You don’t need to play through an entire game yourself, but playing a round or two will help give you a feel for the flow of the game, and possibly help you discover any immediate questions you might encounter. When you have context for a rule, it makes it a whole lot easier to remember, demonstrate, and answer any questions.
Many hobby games have lots and lots of bits that do different things. If you have a big pile of random bits, you’re going to spend a lot of time just separating the bits before you can even figure out what is what. If you go through the bits when you first open the box – after all, if it’s a new game you’re going to need to punch them out anyways. Many games include box inserts to keep parts sorted, but if not, I highly recommend investing in small baggies and other organizational items. I got a box of 300+ mini baggies from the beads section in a craft store, and it has been totally worth it.
Going through and organizing the bits, especially along with the parts list in the rulebook, will make sure you can identify each bit and it’s purpose in the game. Once they’re organized it will be easier to set the game up without wasting time sorting bits, and you can get right to explaining what the bits do. Also if you have them nicely organized when you’re reading through the rules or playing a few test rounds, you can quickly access the right bits and again, help remember what they are for.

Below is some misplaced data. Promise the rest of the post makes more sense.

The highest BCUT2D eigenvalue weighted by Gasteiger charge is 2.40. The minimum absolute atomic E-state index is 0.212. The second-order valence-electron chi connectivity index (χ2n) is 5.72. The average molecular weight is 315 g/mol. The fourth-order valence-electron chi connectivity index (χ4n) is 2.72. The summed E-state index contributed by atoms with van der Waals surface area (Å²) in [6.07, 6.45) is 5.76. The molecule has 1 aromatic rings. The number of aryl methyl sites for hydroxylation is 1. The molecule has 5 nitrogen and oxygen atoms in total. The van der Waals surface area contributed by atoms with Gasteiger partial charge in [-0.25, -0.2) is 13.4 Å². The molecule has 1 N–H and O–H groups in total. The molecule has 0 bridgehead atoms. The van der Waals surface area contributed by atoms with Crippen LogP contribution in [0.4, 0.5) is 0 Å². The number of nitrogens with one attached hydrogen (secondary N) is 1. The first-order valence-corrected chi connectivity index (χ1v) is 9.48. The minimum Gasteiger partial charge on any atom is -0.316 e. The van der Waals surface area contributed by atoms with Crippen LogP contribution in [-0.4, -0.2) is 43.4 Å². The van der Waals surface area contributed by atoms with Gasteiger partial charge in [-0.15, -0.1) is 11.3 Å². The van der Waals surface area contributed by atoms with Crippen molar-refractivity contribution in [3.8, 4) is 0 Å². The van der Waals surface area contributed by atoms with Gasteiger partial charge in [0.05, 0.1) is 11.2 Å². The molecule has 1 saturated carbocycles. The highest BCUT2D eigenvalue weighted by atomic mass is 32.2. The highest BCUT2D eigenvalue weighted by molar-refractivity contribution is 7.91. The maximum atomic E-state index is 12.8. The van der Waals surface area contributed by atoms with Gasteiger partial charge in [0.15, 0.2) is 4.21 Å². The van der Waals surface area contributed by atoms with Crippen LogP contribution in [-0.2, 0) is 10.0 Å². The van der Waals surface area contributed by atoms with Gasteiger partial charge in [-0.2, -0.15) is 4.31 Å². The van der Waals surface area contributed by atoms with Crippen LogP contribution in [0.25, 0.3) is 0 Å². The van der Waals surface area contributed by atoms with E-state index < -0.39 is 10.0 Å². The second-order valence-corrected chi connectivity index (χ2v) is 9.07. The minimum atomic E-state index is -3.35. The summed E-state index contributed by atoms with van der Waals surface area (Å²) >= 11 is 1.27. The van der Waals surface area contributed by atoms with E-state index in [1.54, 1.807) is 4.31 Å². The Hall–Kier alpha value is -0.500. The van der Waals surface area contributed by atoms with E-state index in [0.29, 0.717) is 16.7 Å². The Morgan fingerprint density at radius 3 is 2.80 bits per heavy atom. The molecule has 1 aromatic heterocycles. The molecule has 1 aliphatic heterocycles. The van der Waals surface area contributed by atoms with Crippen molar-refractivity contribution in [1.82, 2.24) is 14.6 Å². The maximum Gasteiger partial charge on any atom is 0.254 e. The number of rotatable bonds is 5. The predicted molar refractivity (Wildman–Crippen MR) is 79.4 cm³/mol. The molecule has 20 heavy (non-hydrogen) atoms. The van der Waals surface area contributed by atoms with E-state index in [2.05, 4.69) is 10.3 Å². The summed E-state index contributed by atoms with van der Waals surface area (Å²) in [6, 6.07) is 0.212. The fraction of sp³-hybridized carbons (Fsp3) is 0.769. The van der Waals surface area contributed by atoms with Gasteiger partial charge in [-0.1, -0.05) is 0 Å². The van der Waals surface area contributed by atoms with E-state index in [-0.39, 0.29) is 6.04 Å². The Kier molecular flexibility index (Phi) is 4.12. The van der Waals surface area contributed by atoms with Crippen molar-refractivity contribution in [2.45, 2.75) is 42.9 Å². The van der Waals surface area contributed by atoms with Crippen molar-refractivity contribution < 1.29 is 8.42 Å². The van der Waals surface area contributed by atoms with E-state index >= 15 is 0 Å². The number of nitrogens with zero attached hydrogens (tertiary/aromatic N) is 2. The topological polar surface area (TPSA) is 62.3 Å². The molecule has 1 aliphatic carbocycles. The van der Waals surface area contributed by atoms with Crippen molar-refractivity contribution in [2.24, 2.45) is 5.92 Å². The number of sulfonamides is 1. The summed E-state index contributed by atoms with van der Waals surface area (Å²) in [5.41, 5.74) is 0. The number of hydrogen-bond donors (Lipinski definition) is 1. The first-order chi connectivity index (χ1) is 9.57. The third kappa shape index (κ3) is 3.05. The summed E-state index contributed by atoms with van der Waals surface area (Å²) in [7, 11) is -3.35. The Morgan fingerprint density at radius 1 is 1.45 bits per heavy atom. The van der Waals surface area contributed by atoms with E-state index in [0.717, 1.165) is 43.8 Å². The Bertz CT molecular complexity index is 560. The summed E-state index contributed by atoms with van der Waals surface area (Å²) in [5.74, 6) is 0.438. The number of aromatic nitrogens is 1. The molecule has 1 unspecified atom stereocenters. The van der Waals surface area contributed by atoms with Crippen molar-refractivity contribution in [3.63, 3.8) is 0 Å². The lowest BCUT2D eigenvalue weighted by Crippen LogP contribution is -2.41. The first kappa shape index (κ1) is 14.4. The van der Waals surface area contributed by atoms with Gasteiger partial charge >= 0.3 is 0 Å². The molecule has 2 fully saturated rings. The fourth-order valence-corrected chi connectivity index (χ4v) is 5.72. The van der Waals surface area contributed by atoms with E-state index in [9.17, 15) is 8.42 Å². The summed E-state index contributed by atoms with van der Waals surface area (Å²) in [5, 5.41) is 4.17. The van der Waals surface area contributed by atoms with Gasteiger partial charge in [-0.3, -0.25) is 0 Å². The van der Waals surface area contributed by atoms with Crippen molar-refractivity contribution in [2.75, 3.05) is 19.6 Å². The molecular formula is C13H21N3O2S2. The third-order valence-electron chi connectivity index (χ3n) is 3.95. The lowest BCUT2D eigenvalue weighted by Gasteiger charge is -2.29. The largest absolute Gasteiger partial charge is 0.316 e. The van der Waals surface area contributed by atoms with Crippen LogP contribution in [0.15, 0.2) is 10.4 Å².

The First Game
You may not like it, but the first time you play any game, even if you’re the teacher, it’s going to be a learning game. You’re not even going to really know the basic strategies, what key things to avoid, or the major questions that will pop up in the middle of the game. Mistakes will be made and the winner of the game will likely be more due to luck than experience. You’re going to have to all of these things, so here’s a few tips to maximize the learning.
Keep the Rulebook Handy
You’re going to have questions. Your players will have questions you don’t know the answer to. You’re going to need the rulebook, so make sure it’s right there. You don’t want to have to halt the game to dig out the rulebook. It takes long enough to look up a rule.